since 9/11, it seems that there
hasn't been much humor engaging the situation in the Middle East. Even The
several weeks to talk about 9/11.
Yeah, but then
they were very, very funny. That headline: "HOLY FUCKING SHIT!"
That's true. When
I read that, it was a big release. Having just written Florence, do you think humor is an effective tool
for dealing with this sort of anxiety?
There's a saying
that living well is the best revenge. I think laughing well is probably even
better revenge. It's a way of coping. It's always been a great release
This whole book
began when I was bouncing ideas off my editor at Random House. I had one idea
after another and most of them were lousy, so he said, "Mr. Buckley, while 9/11
is raging, why are you sitting this one out?" So he very deftly threw the
gauntlet down. I thought, Okay, how do we deal with this? I was reading Bob Baer's book, Sleeping
with the Devil, and then
I found myself reading Bernard Lewis, What Went Wrong?, and Fatema Mernissi's Scheherazade
Goes West. For better or
for worse, this is my contribution.
There is a
serious idea behind this book, which is to empower Arab women. It is by no
means certain that they would be less bellicose or less anti-Semitic or less
fanatical, but if they were even a slight improvement over their male
counterparts, the situation would inevitably get better. And the suffering of
those Arab women is heart-wrenching. I came across a quote from a University of
Chicago anthropologist, who's pretty left-wing, but a very bright guy, and he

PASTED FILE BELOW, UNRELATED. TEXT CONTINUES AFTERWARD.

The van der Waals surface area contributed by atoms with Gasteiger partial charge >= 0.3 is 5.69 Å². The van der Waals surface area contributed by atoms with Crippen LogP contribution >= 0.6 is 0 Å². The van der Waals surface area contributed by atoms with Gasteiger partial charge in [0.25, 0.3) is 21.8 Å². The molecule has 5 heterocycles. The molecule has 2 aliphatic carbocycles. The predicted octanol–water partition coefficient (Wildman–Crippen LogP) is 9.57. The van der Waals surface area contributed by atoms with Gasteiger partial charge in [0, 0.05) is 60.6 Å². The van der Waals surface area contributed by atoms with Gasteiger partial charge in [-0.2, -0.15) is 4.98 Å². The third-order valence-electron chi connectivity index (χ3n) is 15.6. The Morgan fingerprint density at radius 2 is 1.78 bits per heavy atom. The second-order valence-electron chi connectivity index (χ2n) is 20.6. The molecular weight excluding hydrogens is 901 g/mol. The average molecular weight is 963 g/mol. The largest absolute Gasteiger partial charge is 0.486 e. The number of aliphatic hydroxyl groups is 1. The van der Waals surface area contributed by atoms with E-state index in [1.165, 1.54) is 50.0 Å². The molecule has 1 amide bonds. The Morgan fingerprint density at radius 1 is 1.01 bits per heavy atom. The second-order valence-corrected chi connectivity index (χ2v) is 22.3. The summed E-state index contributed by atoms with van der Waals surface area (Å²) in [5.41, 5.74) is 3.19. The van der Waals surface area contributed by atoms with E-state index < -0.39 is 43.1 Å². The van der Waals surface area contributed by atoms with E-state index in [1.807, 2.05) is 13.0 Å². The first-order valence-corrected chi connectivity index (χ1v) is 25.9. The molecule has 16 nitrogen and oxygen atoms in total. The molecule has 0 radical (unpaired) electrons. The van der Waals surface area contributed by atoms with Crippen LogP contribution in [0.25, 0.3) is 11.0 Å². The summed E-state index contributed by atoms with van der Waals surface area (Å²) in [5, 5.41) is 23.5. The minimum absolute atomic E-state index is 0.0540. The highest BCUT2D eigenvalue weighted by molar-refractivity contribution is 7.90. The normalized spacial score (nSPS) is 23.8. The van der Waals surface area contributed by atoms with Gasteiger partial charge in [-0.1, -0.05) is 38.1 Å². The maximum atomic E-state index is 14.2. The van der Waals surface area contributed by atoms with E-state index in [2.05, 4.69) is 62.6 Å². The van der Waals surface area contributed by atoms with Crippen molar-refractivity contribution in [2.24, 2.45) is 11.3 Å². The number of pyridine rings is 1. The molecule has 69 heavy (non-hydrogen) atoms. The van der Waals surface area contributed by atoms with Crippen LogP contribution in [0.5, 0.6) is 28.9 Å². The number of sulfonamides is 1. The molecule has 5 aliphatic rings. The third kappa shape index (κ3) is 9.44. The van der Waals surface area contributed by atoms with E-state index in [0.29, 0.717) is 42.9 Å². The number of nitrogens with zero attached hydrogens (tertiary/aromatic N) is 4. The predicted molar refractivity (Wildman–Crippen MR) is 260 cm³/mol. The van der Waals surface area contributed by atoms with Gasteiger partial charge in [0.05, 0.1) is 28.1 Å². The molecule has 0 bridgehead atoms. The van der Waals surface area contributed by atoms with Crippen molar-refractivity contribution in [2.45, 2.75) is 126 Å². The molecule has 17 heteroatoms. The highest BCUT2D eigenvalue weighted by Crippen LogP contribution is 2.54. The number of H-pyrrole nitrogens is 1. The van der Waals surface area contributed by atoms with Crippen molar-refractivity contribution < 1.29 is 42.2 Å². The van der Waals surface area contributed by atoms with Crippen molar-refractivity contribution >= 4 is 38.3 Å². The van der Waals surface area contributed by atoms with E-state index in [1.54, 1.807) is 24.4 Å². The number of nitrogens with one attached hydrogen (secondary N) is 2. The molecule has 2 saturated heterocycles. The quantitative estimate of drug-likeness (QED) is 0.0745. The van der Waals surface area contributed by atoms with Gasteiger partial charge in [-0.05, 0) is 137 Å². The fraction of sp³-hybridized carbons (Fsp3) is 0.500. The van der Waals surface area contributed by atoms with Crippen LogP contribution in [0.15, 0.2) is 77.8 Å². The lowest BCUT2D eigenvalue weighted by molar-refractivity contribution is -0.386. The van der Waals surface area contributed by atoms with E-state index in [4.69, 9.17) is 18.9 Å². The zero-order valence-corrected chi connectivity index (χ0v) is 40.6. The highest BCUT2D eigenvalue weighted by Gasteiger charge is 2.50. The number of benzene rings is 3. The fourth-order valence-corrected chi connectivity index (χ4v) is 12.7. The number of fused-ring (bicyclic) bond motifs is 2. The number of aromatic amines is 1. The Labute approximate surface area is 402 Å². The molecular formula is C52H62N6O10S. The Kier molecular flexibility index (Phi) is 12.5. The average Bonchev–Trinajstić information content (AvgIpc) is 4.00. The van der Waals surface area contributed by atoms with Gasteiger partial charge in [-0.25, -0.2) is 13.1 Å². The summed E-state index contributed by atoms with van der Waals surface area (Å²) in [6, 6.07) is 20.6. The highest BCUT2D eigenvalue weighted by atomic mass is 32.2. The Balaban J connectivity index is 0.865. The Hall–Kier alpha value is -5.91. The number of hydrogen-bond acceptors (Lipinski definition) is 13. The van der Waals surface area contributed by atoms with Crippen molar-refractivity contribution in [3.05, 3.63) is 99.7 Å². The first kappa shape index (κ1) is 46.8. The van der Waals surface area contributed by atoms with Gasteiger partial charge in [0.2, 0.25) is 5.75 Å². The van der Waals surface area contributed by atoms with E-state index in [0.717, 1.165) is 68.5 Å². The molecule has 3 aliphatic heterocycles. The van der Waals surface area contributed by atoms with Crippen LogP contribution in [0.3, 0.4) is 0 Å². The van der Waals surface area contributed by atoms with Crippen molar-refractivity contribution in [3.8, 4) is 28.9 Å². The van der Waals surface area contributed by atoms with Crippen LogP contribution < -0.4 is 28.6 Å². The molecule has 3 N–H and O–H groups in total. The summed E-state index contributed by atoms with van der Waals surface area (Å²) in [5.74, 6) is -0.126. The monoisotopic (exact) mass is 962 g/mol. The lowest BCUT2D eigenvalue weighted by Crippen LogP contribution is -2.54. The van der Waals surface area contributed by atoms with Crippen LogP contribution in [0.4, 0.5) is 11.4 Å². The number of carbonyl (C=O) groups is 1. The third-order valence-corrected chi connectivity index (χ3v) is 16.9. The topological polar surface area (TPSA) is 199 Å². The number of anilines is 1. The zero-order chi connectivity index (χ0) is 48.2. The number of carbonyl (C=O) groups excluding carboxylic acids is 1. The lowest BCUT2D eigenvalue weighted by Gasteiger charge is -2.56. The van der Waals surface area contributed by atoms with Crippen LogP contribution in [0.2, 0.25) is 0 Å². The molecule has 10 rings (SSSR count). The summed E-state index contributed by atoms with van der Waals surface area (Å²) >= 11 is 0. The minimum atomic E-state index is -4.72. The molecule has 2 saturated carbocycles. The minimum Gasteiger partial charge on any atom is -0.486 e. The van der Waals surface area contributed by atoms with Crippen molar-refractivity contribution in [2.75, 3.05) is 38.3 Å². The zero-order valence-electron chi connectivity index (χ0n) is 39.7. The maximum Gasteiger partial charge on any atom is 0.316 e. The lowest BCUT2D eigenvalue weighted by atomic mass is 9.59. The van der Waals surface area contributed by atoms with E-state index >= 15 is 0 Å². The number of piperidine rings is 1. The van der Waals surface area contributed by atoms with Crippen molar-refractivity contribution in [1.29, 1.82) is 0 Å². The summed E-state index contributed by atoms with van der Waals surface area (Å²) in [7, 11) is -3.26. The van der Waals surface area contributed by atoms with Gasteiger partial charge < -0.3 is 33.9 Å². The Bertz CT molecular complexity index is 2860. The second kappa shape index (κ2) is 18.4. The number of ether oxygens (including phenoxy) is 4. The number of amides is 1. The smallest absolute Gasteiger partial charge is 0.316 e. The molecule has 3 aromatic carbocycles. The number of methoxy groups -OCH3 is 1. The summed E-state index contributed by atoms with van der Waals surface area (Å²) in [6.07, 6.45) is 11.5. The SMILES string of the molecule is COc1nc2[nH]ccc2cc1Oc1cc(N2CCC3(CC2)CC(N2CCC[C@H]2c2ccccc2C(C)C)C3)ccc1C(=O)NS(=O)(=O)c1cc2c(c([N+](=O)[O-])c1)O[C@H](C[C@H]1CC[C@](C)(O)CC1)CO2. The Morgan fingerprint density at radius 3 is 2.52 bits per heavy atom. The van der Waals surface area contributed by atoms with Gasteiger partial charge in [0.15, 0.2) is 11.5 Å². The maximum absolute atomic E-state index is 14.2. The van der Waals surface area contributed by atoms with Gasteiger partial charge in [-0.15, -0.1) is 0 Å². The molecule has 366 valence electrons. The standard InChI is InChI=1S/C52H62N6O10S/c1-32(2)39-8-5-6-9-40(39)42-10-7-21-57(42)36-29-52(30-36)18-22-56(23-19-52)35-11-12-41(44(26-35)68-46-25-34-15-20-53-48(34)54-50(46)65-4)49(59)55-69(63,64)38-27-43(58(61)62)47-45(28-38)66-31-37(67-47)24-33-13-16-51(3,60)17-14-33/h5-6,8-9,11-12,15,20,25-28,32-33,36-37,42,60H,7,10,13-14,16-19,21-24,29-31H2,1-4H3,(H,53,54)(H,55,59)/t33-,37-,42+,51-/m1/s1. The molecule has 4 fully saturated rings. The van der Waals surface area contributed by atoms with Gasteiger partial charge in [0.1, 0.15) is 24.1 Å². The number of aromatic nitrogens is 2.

makes the argument that a lot of these women don't want to be liberated. I say,
well, fair enough, but some of them do, and the ones who want to keep the veil
and go on living that life would at least have the choice of continuing to do
so. But I bet you there are a lot of women who would throw the bloody things
away and start dancing.
scenario that you set out in the book is actually fairly plausible. I was
convinced, in a way, that a network like TVMatar could work.
I'd love to see
those shows, wouldn't you? There's one called Mukfellahs, about the inept but still ruthless
religious police. To me, that's high comedy. It's my bid to be Jonathan Swift.
It will fail, but it's my bid. It's a funny way of looking at something that's
really dreadfully serious. And that's where the Cher Azade show, the Arabian Oprah, comes in. Well
we'll see. It will probably never come to pass.
At the same
time, once actions get set in motion, things don't necessarily work out
according to plan.
That's also the
lesson here. As one of the characters wryly observes, the motto of the State
Department ought to be "U.S. Foreign Policy in the Middle East: Making Matters
You can put
that on the stationery.
Yeah, right, "Fucking
things up since 1922." Although in my reading of David Fromkin, it was really
the British and the French who brought about the modern Middle East. So when I
see the French adopting a high-minded attitude, it really does fry my fanny,
since this is the Middle East they helped to create. And Churchill was a key
player. Churchill created these countries. And now we live with them. Then we
started screwing things up in our turn. And here we are. The Middle East
conflict is now the central fact of our geopolitical lives, and I think we're
stuck with it for the very long haul. We had nine years off between the end of
the Cold War and 9/11. Think about nine years of peace. Now we're back at war.
It's kind of like that line in the movie Gladiator, where the ancient Marcus Aurelius,
sounding like a tired old emperor, is reminiscing and says, "I've been emperor
for twenty-four years; we've had four years of peace." I guess that's America's
role in the world, isn't it? One way or the other. Ah, you get to be the top